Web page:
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Forfeiture roundup 10/2/2011

On October 3, 2011, in Drug War, federal, states, by Eapen Thampy

1. Tennessee’s Department of Safety and Homeland Security graciously provides this FAQ for people who’ve had their property taken from them (sarcasm intended).

2. New Mexico cops seize 102 pounds of marijuana and 28 guns from New Mexico resident. Money quote:  ”These are not your typical go-shoot-a-deer type of stuff. They are rifles a SWAT team possesses.” (where do you think the SWAT team got their guns? if you guessed SWAT teams buy their guns with seizure money or seize them from citizens, go to the head of the class)

3. Federalism is dying a slow, painful death as the DEA continues to raid state-legal Oregon marijuana growers. Quote:

Keith Rogers said Thursday he made sure the 20 people he allowed to grow medical marijuana on property he owns in the southern Oregon town of Gold Hill checked out under Oregon’s medical marijuana law.

Rogers, an insurance agent, said that didn’t stop about 30 federal agents from breaking down doors on his five rental houses, pointing guns at his wife, searching his house and the houses of five renters, bringing in a backhoe to rip out hundreds of plants, and seizing them along with shotguns, cell phones and a tractor.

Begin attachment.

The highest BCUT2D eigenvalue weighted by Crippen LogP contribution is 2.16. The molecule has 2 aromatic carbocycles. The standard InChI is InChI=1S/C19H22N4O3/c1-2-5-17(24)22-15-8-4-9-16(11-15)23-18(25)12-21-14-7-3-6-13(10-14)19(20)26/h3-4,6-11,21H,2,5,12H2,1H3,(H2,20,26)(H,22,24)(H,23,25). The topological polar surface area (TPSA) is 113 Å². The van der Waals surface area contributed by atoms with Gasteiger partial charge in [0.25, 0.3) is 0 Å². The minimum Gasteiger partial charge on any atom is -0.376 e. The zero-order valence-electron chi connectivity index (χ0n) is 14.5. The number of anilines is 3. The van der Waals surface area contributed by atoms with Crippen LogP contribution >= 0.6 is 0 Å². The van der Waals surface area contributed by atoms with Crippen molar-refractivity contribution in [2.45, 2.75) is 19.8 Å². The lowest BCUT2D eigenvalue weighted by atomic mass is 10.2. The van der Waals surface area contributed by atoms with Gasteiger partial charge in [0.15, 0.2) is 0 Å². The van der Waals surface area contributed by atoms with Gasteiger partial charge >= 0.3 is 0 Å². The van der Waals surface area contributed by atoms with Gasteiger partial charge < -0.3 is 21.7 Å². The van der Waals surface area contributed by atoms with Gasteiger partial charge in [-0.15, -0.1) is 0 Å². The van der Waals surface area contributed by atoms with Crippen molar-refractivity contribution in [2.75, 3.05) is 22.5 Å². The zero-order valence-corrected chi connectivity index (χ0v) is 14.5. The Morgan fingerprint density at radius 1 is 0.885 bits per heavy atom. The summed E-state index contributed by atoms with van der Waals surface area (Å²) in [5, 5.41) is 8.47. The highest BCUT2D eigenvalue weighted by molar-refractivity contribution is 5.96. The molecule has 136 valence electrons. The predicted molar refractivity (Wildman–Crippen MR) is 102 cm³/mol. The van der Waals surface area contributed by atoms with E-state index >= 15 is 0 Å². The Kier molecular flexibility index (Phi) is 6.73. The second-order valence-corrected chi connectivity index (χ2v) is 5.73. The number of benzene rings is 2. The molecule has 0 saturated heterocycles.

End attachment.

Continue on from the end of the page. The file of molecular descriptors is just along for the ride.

4. Feds raid State Department contractor for awarding her husband’s company large contracts. Takeaway: aren’t these people at least entitled to a trial before you take everything in their house at gunpoint? Is this an excessive search? In any case, I look at this story as one of thieves stealing from thieves.

5. The Jackson County, Oregon prosecutor receives a salary paid directly out of forfeiture dollars. Expect to see raids on trumped-up charges authorized by this police state apparatchik.

6. Justice in domestic battery cases is now up for sale in Shawnee County, Kansas.

7. Cops in Camden County, New Jersey make no bones about where they get their operating dollars: “It’s just business.” Also, keep in mind that when the government says “drug forfeiture money” it’s fairly rare that anyone is actually convicted of a crime….so by definition the money can’t be “drug forfeiture money”. What they’re really saying is “we have a very profitable highway robbery business”.


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